The mp3 decoder that Fluendo ships, libgstflump3dec.so, choked on a series of podcast files last night (from my all time favorite, History of English Podcast). Continue reading for another exciting detective story where logic and the scientific method once again come to the rescue.
By and large Fluendo’s codecs work very well as replacements for their cousins that can be found in gstreamer’s “ugly” collection.
Last night I was going through a series of mp3 files downloaded from the above-named podcast and found every one of them plagued by some pretty awful stuttering and screechy artifacts.
In testing I found the mp3 codec that comes in gstreamer-plugins-ugly was able to handle these particular mp3 encoded files. Also, by transcoding them into the patent-free ogg format I was able to play them without the need for the “ugly” codecs.
The key to the discovering the cause of the problem was in the console output of the transcoder (ffmeg) when doing the conversion from mp3 to ogg.
[swscaler @ 0x3ebaf00] deprecated pixel format used, make sure you did set range correctly [ogg @ 0x3ed0960] Frame rate very high for a muxer not efficiently supporting it. Please consider specifying a lower framerate, a different muxer or -vsync 2 Output #0, ogg, to 'Ep03-TheIndo-EuropeanFamilyTree.ogg':
Basically what I think this was telling me was that there is a problem with the cover art bundled with the mp3 file (given that the only thing in the file with a “pixel format” would be the artwork).
This kind of thing turns out to be an issue for many decoders, including those embedded in hardware. For example, I found this post where the problem was diagnosed as most probably due to the cover art image taking up an excessive amount of space.
Album art, as further explained in the thread, is stored in an ID3 tag which is a container at the start of the file consisting of a number of frames. The original purpose of the ID3 tag was to store metadata like the album name, song title, artist name, track number, etc. The specification puts an upper limit on both frame size (16M) and total tag size(256M).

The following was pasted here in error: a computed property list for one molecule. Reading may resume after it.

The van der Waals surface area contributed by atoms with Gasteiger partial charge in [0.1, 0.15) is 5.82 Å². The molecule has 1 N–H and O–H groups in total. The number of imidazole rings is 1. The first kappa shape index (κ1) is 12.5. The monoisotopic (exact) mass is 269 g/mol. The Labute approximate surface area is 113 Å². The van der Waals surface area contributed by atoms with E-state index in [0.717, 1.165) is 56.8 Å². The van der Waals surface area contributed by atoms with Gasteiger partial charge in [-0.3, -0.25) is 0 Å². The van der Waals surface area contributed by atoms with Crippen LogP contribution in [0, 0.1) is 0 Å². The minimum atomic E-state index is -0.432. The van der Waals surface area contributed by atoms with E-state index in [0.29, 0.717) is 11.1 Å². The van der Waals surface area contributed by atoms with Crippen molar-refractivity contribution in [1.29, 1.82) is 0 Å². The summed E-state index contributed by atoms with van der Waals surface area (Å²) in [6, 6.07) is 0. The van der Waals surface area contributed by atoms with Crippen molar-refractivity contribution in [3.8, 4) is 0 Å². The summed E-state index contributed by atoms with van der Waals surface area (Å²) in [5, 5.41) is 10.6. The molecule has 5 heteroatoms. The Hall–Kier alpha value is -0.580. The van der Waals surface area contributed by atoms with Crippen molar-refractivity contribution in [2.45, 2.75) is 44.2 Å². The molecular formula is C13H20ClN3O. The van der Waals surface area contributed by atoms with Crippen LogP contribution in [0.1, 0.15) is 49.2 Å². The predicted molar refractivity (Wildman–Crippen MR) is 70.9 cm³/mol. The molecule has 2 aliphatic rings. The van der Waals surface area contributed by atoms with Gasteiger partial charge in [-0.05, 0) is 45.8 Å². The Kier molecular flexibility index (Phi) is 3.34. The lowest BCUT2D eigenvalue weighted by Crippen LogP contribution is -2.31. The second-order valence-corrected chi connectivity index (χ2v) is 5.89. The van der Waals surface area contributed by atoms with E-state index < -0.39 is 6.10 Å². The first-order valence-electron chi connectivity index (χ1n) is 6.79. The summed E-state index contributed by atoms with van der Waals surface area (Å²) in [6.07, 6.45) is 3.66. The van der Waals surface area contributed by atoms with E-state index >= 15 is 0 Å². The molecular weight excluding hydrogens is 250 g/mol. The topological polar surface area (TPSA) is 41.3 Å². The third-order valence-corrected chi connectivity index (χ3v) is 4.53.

The audio engineer quoted in the above-referenced thread advised that artwork image over 600×600 in size could cause this effect . When I opened the file in question with EasyTAG it showed that the image was in fact 600×600, taking up 103M — way over the 16M individual frame size limit (which would explain ffmpeg’s cryptic request that I “make sure you did set range correctly” in relation to the “pixel format” being used for the artwork).
From my reading of the thread, it appears that the differences in decoder performance under those conditions can be the result of either one decoder missing “imperfections” like this (in effect simply ignoring the oversized frame). In my case the Fluendo decoder apparently was unable or unwilling to ignore the problem and could not compensate for it. The ugly plugin, on the other hand, like ffmpeg (which in fact continued transcoding despite reporting an error), compensated somehow — probably by ignoring the offending frame.
In the end this doesn’t mean that Fluendo’s decoder is not as good as the “ugly” one. In fact someone (probably Fluendo’s engineers) could argue that the Fluendo code actually did the “right thing” by adhering to standards and not trying to work around the issue. While I might hope that it could have failed more gracefully, it’s not hard to understand that the engineers would be loathe to allow the decoder to simply refuse to play the file if it exhibited non-standard composition.
 This is the version shipped with all of Fluendo’s products, currently trading under the “OnePlay” brand, including their free OnePlay MP3 Decoder.
 The label “ugly” comes from the fact that the the codecs contained in the package may not be legal to distribute or use in certain jurisdictions because no royalties have been paid to patent holders. Read more about the legal issues here and here.
 According to the documentation the plugin used is libgstmad. The rpmfusion repository ships libgstmad in gstreamer1-plugins-ugly (for gstreamer v1.0) and gstreamer-plugins-ugly (for v0.10). To verify the codec files shipping with a package on Linux distributions using yum, issue the “repoquery -l” command with the name of the target package (e.g. “repoquery -l gstreamer1-plugins-ugly”).
 Some of the commenters on the thread had what I think were wildly unreasonable expectations regarding the manufacturer’s ability to design around this issue. The fact is that the file(s) in question didn’t comply with the freaking standard. The whole point in having standards is to provide a predictable environment to code against. Another comment, “It is just ridiculous… that a company aiming to attack the iPod is not able to solve a problem like this via firmware”, made me cringe because it showed how little they understood about the inherent limitations of firmware-based systems.